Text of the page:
The Gibbs documentation isn't very helpful, describing the score as "the probability of the motif belonging to the alignment". And the legend provided with the scores at the end of the run only says "Column 6 : Probability of Element". I decided to email my helpful Gibbs expert how the score is calculated, but while searching for his email address I found that I'd already asked him in early 2007 (!) Here's what he said:
Well, it’s a little confusing. For the near optimal solution (the one labeled NEAR OPTIMAL RESULTS), the probability given is the probability of the particular site according to the motif model for that motif type. It is calculated by computing the posterior probability of each of the sites according to the motif probability model. In your first example, its calculated as P(A in position1)*P(C in position 2)…. The probability is normalized so that the sum of the probability of the particular site belonging to each possible motif type and background sums to 1. The first site below is pretty definitely a good fit for the model, the second is not so great and might be better described as a background site. Both of the statements you list below are true in the sense that the probability correlates with how well the site fits the model.First about the 'normalization': I don't understand what he means, but I think I don't need to worry about it. I've drawn a sketch of what I think might be going on - the output first calculates a score for every position in the genome, and then puts only those above some criterion into its alignment. But before it reports those aligned sequences it recalculates their scores, maybe using some normalization procedure that stretches out the middle, cramming most of the scores that would have been in the lower half down to zero.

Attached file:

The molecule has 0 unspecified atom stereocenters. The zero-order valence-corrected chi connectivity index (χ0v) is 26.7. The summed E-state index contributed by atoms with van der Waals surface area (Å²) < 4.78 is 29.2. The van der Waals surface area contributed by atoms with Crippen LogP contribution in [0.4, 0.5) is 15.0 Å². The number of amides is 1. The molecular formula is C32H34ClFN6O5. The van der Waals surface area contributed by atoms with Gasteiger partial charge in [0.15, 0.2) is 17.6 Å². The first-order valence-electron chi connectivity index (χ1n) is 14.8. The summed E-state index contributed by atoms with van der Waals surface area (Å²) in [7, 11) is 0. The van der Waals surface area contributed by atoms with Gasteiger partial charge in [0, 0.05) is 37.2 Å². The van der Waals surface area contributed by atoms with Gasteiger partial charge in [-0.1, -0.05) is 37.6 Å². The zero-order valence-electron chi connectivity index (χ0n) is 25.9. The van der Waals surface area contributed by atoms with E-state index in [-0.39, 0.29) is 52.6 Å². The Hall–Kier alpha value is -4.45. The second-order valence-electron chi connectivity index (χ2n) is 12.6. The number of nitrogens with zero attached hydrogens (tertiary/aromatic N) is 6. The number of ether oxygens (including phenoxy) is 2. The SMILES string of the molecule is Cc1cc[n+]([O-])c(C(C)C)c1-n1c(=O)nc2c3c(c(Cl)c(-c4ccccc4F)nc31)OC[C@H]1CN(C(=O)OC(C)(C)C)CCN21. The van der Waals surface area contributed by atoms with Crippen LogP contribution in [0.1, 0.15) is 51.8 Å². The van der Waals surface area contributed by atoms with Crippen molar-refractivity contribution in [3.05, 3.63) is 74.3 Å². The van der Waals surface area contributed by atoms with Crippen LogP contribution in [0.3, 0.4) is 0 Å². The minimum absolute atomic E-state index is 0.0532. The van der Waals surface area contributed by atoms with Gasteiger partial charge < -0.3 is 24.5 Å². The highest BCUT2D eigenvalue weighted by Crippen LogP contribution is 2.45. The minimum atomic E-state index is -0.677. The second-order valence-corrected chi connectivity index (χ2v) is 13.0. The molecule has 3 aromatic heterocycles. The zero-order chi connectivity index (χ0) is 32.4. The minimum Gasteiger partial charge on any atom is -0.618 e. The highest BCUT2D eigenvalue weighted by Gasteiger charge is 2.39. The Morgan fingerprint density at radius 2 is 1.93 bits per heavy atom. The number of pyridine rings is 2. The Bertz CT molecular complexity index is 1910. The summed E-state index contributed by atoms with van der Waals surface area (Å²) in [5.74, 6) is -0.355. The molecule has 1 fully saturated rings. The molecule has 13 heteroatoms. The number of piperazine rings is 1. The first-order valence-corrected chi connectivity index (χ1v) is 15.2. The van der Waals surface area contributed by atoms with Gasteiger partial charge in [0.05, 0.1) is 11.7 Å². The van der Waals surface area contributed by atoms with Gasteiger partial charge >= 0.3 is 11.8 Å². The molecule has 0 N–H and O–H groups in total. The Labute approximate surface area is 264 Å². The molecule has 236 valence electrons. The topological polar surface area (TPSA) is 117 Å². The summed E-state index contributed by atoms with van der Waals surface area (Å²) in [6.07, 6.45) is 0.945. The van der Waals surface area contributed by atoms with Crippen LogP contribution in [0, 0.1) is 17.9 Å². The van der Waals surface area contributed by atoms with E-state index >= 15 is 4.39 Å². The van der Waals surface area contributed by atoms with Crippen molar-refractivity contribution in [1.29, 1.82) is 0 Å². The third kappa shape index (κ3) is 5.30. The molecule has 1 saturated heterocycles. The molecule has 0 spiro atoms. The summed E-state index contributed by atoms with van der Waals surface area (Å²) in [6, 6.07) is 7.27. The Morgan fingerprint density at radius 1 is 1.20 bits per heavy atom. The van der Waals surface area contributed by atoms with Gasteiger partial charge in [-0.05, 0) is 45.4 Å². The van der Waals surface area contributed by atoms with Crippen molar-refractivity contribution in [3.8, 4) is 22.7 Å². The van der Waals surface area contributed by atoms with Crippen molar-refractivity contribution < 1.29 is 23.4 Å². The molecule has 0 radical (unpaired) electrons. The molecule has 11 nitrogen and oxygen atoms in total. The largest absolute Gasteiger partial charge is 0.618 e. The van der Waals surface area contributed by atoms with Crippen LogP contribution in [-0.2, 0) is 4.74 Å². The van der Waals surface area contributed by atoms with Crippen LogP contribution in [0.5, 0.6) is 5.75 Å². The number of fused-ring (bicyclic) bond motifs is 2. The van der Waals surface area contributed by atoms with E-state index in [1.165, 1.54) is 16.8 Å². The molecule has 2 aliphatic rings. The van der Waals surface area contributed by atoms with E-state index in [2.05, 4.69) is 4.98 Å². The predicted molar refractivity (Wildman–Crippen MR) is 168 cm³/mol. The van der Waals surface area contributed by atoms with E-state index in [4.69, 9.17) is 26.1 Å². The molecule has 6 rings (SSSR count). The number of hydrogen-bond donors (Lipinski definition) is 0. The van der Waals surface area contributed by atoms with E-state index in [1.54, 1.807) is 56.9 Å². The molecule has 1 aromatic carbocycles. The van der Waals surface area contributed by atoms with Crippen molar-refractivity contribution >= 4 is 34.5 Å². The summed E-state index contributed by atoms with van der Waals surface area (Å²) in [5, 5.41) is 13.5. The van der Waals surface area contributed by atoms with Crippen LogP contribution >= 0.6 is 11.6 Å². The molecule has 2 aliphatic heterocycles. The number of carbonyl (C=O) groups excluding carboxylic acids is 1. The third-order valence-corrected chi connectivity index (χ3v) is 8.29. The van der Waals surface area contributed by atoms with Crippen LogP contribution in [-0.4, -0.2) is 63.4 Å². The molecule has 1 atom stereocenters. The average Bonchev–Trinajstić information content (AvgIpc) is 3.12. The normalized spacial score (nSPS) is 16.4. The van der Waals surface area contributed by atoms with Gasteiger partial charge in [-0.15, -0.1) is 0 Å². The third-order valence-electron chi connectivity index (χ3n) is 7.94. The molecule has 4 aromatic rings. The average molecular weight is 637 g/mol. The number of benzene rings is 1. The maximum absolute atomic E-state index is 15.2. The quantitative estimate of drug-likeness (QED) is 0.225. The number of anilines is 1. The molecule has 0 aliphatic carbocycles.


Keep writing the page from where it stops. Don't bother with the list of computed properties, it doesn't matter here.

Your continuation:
Why are there low probability sites in the model? When the MAP is calculated, the program tries to maximize the MAP. Sometimes, there is a marginal improvement to the MAP by adding these low probability sites. The frequency solution will usually not include these sites, so in some ways it gives a better picture of the motif model.
Now about the 'background': In one sense his statement that the low-scoring sites in the alignment should be treated as background seems to be wrong, because even the sites with scores of 0.00 have significant matches to the matrix (see figure below). But maybe sites with this strength of match to the matrix are expected to occur by chance in a genome sequence of this length and base composition, so we can't assume that they result from selection for the process/effect of interest. In that sense they might indeed be considered background. I would think that the decision about background status would also have to take into account how often such sites are expected by chance and how often they're seen. For example, if we found 100 occurrences where theory predicts 10, we would conclude that most are due to non-background forces (though we wouldn't know which ones).